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Huawei CFO complains about Vancouver house arrest while Canadians still in Chinese prison

Wanzhou describes her detention where she gets to read a book “from cover to cover” and complete oil paintings as “the worst days of my life.”

Huawei CFO Meng Wanzhou has penned a letter in which she complains about having to endure house arrest in one of her two Vancouver-area homes.

Wanzhou is being held as she faces an extradition request to the United States for allegedly breaking international sanctions on Iran and committing several fraud charges. 

In the letter, Wanzhou says she’s had to endure “fear and pain” since she was arrested at the Vancouver International Airport last December.

“The past year has witnessed moments of fear, pain, disappointment, helplessness, torment, and struggle,” claims Wanzhou. 

Wanzhou describes her detention where she gets to read a book “from cover to cover” and complete oil paintings as “the worst days of my life.”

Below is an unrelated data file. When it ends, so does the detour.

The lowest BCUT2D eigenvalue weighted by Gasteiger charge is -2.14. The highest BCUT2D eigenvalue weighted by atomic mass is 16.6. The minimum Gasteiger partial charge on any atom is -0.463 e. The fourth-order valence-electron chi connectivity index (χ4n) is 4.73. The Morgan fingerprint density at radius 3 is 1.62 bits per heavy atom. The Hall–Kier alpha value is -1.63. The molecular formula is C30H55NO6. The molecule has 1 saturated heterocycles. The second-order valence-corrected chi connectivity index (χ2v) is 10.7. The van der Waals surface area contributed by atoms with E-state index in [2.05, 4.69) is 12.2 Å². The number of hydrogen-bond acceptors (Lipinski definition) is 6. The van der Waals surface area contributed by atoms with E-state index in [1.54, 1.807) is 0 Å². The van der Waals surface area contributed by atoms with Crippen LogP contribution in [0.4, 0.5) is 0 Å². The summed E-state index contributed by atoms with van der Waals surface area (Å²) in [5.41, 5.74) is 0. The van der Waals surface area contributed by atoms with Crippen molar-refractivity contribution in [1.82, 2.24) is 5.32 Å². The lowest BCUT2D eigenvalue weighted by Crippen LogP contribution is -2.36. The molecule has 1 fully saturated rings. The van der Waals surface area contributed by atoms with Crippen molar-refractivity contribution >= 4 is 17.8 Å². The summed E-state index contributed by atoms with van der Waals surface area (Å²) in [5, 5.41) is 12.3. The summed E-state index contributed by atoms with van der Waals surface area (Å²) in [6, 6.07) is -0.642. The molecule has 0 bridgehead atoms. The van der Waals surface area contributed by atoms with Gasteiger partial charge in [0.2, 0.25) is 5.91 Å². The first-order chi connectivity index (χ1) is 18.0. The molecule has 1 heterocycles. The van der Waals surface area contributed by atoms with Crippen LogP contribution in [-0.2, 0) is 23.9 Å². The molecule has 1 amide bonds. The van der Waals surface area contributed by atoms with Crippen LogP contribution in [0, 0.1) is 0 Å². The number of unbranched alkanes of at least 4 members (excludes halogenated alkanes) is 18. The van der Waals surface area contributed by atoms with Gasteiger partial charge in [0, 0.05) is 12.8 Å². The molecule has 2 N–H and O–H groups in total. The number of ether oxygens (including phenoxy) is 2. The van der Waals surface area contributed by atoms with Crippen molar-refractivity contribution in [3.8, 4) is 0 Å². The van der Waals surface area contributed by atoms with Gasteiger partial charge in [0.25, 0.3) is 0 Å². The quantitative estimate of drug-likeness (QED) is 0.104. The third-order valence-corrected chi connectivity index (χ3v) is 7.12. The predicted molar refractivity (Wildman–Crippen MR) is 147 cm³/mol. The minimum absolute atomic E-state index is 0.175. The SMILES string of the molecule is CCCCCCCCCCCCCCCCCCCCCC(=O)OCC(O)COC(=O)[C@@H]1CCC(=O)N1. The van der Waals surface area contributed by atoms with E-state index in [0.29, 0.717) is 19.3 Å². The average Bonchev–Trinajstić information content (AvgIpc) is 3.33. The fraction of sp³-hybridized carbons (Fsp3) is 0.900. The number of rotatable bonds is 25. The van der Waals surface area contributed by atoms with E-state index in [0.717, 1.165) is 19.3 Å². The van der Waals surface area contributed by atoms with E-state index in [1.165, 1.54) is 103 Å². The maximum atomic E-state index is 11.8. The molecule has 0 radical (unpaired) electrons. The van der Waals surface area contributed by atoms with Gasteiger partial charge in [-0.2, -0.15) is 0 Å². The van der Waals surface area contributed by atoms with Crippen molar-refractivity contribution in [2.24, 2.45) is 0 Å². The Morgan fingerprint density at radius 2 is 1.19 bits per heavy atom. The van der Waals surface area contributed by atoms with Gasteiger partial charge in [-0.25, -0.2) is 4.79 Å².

“Right now, time seems to pass slowly. It is so slow that I have enough time to read a book from cover to cover. I can take the time to discuss minutiae with my colleagues or to carefully complete an oil painting,” reads the letter.

Meanwhile, the two Canadians arrested by Chinese authorities on trumped-up charges have been in prison for exactly one year on December 10th.

The Chinese government has limited the amount of time Michael Kovrig and Michael Spavor are allowed to see Canadian authorities and have barred them access to family or lawyers.

Spavor last saw consular officials, including the newly-appointed ambassador to China, Dominic Barton, on November 19. The two have only been allowed 14 meetings with the embassy since they were arrested last year. 

The pair are only allowed 30-minute visits and have allegedly been subject to repeat interrogations. Earlier this year, prison officials also confiscated Kovrig’s reading glasses.

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